Ivan Ramos left behind a damning print of his right hand in the blood of William McDermott before fleeing the scene of a double murder, Montgomery County District Attorney James “Jed” Conboy said in his opening statement in Ramos’ double-murder trial.
Ramos is charged in the deaths of Cheryl Goss, 46, and McDermott, 56, in McDermott’s apartment at 359 Locust Ave. in Amsterdam on March 2, 2012. His trial started Tuesday with jury selection.
Ramos was escorted into Montgomery County Court on Wednesday morning under the gaze of much of McDermott’s family. Living up to his street name, “Big Man,” Ramos towered over the two guards helping him out of his shackles.
Before the 12 jurors and two alternates filed in, Ramos complained to Judge Felix Catena that “I’ll never get a fair trial in Montgomery County. Some of the jurors have personal relationships with the McDermott family and with the district attorney.”
Catena rejected the complaint and moved on with opening statements.
“Let me take you back to March 2 of last year,” Conboy said, describing how investigators say Ramos came to McDermott’s apartment around 4:30 a.m., brutally slashing McDermott to death and dragging him from the hallway before bursting through a chain-locked bedroom door to kill Goss, as well.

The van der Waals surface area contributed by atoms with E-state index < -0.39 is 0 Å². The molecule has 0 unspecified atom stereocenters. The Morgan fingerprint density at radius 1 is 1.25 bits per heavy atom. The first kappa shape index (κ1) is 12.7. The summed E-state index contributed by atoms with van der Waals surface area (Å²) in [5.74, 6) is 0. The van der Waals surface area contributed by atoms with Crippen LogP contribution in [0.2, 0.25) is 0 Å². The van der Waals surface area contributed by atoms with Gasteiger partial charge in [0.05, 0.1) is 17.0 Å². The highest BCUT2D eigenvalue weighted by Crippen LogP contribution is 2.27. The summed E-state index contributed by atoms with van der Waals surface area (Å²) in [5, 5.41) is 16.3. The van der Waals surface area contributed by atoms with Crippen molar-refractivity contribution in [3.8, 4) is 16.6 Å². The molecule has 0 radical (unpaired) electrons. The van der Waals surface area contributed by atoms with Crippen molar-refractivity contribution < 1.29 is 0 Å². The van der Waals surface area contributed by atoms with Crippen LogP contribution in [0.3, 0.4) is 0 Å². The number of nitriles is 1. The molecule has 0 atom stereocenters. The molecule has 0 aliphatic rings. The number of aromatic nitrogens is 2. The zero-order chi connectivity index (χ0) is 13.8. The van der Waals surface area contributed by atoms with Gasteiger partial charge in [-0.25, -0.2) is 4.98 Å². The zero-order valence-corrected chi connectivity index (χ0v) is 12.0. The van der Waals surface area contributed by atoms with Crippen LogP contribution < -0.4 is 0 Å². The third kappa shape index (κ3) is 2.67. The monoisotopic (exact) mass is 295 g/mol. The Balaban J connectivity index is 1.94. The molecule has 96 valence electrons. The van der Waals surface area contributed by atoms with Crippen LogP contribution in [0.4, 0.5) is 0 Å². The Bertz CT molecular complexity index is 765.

“There are a lot of moving parts in this trial,” Conboy said as he laid out the convoluted series of events surrounding the murders and described how the timeline implicates Ramos.
“You’ll hear a lot of witnesses,” he said, before moving on to preview the forensic evidence.
State police investigators say they found partial prints of Ramos’ right hand in McDermott’s blood at the scene, as well as Ramos’ blood on tissues and on a crack pipe. They also found a single set of footprints in the snow outside the back door that matched a pair of Nike sneakers found in the apartment of Patrina Ramos, Ivan’s wife, at 222 Woodrow Road.
“In the snow around the prints, they found specks of blood,” Conboy said, “both McDermott’s and Ramos’ blood.”
In response, Ramos’ attorney, Mark Juda, reminded jurors the murder scene was a “drug haven” and people were constantly coming in and out, leaving prints.
“Improper techniques were used to gather and examine the evidence,” he said. “The police had Ramos in mind right away. They weren’t even looking at anyone else. There is no way they were going to allow the forensic evidence to implicate anyone but Ramos.”
Jacky Agalla, a nervous 16-year-old, was the first witness to take the stand. At the time of the murders, he lived next to Patrina Ramos and heard the couple arguing the evening of March 1.
“He said he was going to kill someone,” Agalla said.
Miguel Quinoes, a witness known on the street as “Chocolate,” said he attended a party with Ramos, smoking crack cocaine with several others at McDermott’s apartment a few hours before the murder took place. He said Ramos asked him in Spanish if he knew anyone who would be profitable to rob that night.
“But I don’t do that sort of thing,” he said.
A few other witnesses took the stand, mostly corroborating Conboy’s account of the events. The examination suggested a timeframe for the murders between 2 a.m., when McDermott kicked everyone out of his apartment, and around 5 a.m., when a neighbor heard Ramos return to 222 Woodrow Road.
In that time, Conboy argued, Ramos could have gone back to McDermott’s apartment and committed the murders.
It is unclear at this point when the trial will wrap up, as Conboy said a key witness could not be located.